Story telling from Australia
I’ve learnt a lot in the past few weeks, from old friends, from new friends and from strangers I might one day call friends.
A visit to Maitland library took me to stay overnight with a friend who used to work for the Royal Flying Doctor Service, arguably the most spiritual woman I’ve ever met and a veteran of many retreats on spiritual direction.
Anne’s house was only a few minutes drive out of Maitland, past tiny cottages and lush dairy country so green it that could almost have been England. The view from her kitchen window made me stop and stare, past horses grazing in paddocks that sloped down towards a dam before rising up again in a great swoop towards a distant hill.
The other direction offered a different view – a much closer, seemingly unstoppable march of modern housing development, spreading over the hill in a welter of colorbond roofs crammed together. Anne knows it won’t be long before they reach her rural idyll, so I wondered why she was still planting, still taking cuttings. Why was she putting in so many new understory plants, new ground cover, roses, hibiscus and little gem gardenia – amongst many other plants she pointed out that day. Surely it was pointless if she was planning to sell up and move one day, and one day soon by the look of things?
‘But when will that day arrive?’ she asked, patiently. ‘I don’t know for certain when it will, so until it does I will continue to enjoy this garden, and I will carry on planting.’
She will make provision to move some of those precious plants when the time comes, but for now it’s business as usual. It was a salutary reminder to live in the present, not the past or the future, to enjoy what we have now instead of worrying about the day when it may no longer be there.
The following week I drove to Jerry’s Plains, though the rolling hills of the Hunter Valley, for an AGM of the Country Women’s Association, fittingly on the International Day of Rural Women. I saw the strength and resilience of such rural women that day because it turned out to be a tricky meeting, and they navigated their way through the potential conflict with grace, with patience and with love, the way only generous-hearted women can.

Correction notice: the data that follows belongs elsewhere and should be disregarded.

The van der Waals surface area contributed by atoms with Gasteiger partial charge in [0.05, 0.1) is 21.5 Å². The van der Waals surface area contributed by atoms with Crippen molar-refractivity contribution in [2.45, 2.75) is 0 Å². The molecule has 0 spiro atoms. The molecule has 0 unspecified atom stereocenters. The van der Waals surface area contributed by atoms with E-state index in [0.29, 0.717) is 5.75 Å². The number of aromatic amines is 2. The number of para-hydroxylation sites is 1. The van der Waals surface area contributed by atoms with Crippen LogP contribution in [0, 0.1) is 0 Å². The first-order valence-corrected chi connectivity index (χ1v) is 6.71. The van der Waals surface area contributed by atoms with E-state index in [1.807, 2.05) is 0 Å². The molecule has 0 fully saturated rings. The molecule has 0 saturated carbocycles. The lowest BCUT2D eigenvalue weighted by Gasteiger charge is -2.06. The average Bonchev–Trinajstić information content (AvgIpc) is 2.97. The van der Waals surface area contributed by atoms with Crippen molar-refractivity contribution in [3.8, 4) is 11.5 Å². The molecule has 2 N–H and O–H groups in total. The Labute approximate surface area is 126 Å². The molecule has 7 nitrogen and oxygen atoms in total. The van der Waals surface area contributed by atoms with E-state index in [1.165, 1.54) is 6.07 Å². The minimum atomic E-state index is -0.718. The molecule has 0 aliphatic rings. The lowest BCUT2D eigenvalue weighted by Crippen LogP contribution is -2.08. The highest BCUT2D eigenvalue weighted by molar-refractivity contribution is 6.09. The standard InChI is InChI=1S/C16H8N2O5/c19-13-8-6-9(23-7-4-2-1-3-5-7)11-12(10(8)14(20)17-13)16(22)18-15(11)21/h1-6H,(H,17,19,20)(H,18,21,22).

I learnt that their small individual groups had collectively raised many thousands of dollars for drought relief; for educational grants for rural students; for medical research into Crohns disease; for the Blue Mountains bush fire relief; to help victims of a hurricane in the Philippines and, close to my own heart, for the Royal Flying Doctor Service.
Hunter River Group secretary Glennys Parker offered this wonderful piece of advice. ‘To expect life to treat you fairly because you’re a good person is like expecting a bull not to chase you because you’re a vegetarian.’ As a vegetarian I sat up and took notice.
Then it was on to Goulburn with my dear friend Kate, where winter lows can drop to minus eleven and summer highs can soar to forty degrees, for another library talk and another visit to people I know only slightly but who still invited me to stay with a generosity of spirit that never fails to impress me in this adopted country of mine. Thankfully the Angus bulls in their lush green paddocks were too young to do any chasing – in some cases the soft, deer-like creatures were only a few weeks old and sticking close to their wary mums.
Ed and Jane’s beautiful solar passive home was built on the site of Billy Hughes’ old house – a humble carpenter from North Wales who once lived right here in Balmain and who rose to become prime minister of Australia in 1915. They’ve kept the chimneybreast from the original house as a reminder of his presence.
My travels took me through some stunning country, from the Southern Highlands to the Hunter Valley, and it was dispiriting to come home to a paved backyard after all those rolling hills and majestic gum trees.
But I must not forget that this tiny garden has a beauty of its own. The Heritage rose is blooming and there are miniscule cucumbers, tucked down the side of the house I dismissed as unworkable, waving bright yellow flowers in the hope of attracting passing bees. Tomato plants that sprang up from the compost bin have been uprooted and, miraculously, they survived a long shopping trip shut up in a hot boot, followed by the less than adequate job I did of transplanting them. They’re now thriving on Inga’s balcony, apparently. I might dig up some more and tuck them down the side of the house.
Wherever I look plants are bursting into life, just as we’re about to embark on a long trip to Kenya and the UK, but no matter. Cristian will be here to look after Maggie and Inga has offered to water the plants.
When we get back the cucumbers should have grown, the fig might have fruited and the rocket will be ready to pick. Summer will be just around the corner.
Until then and in case I don’t get the chance to post, I wish you all well, and in the words of that wonderful comedian Dave Allen, who sadly is no longer with us, May your God go with you.
Only don’t expect the bull not to chase you.